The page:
Simply throwing countless hordes of grunts at the enemy simply won’t cut it anymore in the art of warfare, and the idea of ensuring our safety exclusively with machines, as attractive as it may be, is light years away. Technology is slowly penetrating the battlefield, as we find ways to bring the fight close to the enemy and keep it away from us.
Arithmetic versus Judgement
The computing power of systems we produce has been rising exponentially for decades (computing power doubles every 18 months, according to the old rule of thumb) leading to machines able to carry out tasks which our forefathers would never have dreamt of subcontracting to machines. Computers don’t make mistakes, get tired or forget things. Provided it has enough fuel, a reconnaissance drone can fly over an area for 24 hours straight and absorb 10-G turns easily. However, soldiers are still needed to carry out inspections, establish on-the-ground contacts within the population, lead negotiations, and so on. Even the most advanced technological solutions still heavily rely on man: armed drones represent a formidable leap in warfare, but pilots are still indispensable for the weapons, as are logisticians and maintenance crews. Defense specialist Thomas Ricks writes: “Despite popular belief, the military does not have automated recognition or computer vision algorithms sufficient to infer what is happening in a given image or feed. Even if there were a perfect target recognition algorithm, tracker, or identifier, there is always the matter of context. Context tells you why the man is digging on the side of the road. Is it a bomb or just a new drainage ditch? Understanding context is a very human-intensive process.” Therefore, find the place of the machine next to the man is essential to design the future of strategy.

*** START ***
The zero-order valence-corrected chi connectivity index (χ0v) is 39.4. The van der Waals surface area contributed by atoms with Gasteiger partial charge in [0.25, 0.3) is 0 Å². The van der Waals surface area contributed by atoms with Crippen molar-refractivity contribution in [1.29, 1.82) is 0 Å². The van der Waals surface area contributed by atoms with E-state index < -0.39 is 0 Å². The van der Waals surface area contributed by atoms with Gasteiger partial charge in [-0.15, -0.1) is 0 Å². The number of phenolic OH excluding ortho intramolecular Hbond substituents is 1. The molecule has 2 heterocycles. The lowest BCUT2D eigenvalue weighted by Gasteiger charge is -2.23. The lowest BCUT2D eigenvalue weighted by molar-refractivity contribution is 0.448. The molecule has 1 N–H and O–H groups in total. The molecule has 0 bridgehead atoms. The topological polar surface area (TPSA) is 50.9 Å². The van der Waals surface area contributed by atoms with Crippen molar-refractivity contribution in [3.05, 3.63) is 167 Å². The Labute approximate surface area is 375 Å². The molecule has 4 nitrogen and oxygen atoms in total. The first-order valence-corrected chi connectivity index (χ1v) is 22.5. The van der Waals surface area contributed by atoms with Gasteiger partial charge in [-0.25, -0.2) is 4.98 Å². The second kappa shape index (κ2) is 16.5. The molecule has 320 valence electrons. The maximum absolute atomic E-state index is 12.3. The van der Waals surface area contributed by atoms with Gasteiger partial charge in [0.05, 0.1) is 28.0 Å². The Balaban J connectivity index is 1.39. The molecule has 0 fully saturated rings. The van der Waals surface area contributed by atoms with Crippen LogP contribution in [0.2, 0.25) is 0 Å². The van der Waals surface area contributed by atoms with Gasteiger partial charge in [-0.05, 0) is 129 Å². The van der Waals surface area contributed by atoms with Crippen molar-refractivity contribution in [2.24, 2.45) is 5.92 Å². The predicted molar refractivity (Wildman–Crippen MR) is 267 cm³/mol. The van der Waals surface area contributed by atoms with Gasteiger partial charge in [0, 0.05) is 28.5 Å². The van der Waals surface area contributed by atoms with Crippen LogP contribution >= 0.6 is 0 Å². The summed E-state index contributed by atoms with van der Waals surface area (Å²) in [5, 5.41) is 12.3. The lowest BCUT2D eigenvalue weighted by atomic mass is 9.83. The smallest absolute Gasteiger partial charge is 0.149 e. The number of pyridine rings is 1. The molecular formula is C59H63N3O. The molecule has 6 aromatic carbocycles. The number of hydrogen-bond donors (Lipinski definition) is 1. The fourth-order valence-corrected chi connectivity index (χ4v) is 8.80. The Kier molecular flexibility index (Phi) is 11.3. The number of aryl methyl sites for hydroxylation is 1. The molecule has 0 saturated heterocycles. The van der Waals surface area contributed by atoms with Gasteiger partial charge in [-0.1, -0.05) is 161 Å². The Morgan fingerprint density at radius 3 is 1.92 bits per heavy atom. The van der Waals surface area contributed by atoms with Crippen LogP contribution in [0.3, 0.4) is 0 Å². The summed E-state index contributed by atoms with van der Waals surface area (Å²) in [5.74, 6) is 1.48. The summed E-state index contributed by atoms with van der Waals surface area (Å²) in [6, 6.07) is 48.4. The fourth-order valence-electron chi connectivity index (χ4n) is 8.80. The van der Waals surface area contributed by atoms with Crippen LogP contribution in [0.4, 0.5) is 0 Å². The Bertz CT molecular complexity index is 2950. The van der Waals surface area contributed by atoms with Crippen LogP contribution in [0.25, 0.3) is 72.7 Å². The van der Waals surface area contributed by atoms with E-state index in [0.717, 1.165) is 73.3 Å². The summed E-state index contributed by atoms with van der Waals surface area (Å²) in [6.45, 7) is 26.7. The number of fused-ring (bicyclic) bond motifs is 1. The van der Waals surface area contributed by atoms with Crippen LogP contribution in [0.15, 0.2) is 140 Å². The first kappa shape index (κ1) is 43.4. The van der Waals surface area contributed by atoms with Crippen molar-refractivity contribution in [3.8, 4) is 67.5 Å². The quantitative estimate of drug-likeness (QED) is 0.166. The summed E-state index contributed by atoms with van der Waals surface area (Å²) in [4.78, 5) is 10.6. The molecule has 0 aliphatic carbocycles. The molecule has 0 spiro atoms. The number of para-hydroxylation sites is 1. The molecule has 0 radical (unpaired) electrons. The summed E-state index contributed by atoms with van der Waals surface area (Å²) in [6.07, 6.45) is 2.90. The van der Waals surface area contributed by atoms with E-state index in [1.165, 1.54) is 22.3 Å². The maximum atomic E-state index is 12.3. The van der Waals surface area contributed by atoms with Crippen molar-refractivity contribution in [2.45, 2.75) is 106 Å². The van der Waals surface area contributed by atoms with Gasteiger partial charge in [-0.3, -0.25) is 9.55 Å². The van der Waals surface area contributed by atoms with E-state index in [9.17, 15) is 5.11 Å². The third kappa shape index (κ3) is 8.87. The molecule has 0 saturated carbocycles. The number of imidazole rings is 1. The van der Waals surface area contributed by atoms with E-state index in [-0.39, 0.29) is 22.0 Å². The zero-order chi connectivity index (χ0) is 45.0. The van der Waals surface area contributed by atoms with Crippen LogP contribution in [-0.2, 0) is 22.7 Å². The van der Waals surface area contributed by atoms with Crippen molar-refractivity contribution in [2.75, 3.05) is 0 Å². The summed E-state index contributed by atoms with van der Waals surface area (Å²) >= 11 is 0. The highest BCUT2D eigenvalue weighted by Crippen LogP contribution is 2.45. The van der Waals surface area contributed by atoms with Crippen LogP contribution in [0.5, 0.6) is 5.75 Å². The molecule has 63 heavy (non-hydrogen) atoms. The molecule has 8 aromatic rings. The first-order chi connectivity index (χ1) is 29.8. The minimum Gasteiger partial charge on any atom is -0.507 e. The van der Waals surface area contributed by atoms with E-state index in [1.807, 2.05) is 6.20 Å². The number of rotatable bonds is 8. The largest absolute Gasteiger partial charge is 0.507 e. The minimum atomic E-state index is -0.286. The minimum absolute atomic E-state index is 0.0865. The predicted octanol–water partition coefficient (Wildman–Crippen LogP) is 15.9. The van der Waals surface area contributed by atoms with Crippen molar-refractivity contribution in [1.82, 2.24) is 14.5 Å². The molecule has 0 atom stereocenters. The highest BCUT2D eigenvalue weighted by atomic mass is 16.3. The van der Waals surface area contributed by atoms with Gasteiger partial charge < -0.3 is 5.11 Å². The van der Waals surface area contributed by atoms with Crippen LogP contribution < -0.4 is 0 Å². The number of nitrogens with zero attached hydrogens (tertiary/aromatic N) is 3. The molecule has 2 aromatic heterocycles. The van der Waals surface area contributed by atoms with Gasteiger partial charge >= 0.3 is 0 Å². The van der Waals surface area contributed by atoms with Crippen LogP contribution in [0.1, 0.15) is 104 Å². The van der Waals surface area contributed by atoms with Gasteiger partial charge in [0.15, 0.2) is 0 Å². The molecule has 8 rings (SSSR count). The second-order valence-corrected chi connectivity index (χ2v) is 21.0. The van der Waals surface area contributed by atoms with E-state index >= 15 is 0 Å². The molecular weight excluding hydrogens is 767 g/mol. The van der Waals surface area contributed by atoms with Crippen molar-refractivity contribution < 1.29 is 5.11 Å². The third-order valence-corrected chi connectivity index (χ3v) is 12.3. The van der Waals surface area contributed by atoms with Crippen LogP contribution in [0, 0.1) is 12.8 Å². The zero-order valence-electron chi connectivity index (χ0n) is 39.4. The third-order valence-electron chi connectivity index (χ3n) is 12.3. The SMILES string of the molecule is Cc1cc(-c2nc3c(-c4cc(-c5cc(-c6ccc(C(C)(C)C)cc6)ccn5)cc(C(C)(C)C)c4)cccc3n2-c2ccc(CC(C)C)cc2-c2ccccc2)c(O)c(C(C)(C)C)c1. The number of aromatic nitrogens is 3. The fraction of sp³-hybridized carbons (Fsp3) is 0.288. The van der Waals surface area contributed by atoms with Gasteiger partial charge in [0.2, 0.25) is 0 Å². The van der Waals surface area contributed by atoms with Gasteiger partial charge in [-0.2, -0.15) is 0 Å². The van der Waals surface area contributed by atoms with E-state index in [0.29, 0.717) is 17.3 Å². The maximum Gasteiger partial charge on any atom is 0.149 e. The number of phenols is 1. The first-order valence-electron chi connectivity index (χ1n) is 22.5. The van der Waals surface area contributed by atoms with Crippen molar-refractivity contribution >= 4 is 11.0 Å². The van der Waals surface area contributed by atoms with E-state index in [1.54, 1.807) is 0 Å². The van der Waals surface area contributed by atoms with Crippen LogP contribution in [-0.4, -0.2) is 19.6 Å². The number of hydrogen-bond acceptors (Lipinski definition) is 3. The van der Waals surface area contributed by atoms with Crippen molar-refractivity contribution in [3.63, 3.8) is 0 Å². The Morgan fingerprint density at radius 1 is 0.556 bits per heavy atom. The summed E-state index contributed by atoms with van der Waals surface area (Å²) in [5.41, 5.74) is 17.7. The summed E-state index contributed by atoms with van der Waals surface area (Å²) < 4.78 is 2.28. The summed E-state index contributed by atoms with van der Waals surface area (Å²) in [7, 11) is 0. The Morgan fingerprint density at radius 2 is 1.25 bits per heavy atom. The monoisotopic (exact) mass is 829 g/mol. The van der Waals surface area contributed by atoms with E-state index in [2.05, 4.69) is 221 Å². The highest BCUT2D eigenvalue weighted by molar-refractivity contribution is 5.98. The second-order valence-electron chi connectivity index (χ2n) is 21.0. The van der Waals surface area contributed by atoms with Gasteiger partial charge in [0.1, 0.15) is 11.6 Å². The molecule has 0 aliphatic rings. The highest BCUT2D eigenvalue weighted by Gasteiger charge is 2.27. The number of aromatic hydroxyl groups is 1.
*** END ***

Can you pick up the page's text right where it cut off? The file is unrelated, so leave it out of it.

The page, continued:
Striking the Equilibrium
Many armies in the world still run on old-school configurations: stick a helmet and a rifle on as many citizens as possible and give them quick basic training. Pitched in a battle against tech-based modern armies, they would quickly be outdone. However, this does not mean that simply increasing technological integration would mechanically increase military potential: the trick is to give the right job to the man, and the right task to the machine. Laser-painting represents one of the best balances we know of human and machine interaction. SOF Magazine writes: “The Guided Bomb Unit-12 (GBU-12) utilizes a 500-pound general purpose warhead. The operator illuminates a target with a laser designator and then the munition guides to a spot of laser energy reflected from the target. The munition was used during Operation Desert Storm, and, according to the Air Force, hit 88 percent of its targets. During Desert Storm the GBU-12 was dropped by F-lllFs, F-15Es, and A-6s, mostly against fixed armor. It was the F-111F tank-busting weapon of choice. Of the 4,493 GBU-12s employed, over half were dropped by the F-lllF.” While bringing enough explosives directly to a hardened target would require numerous boots on the ground (thus eliminating stealth or surprise), a surgical strike using a Paveway requires basically two men: one pilot miles up in the sky, and a stealthy designator on the ground – all the rest is dealt with by machines.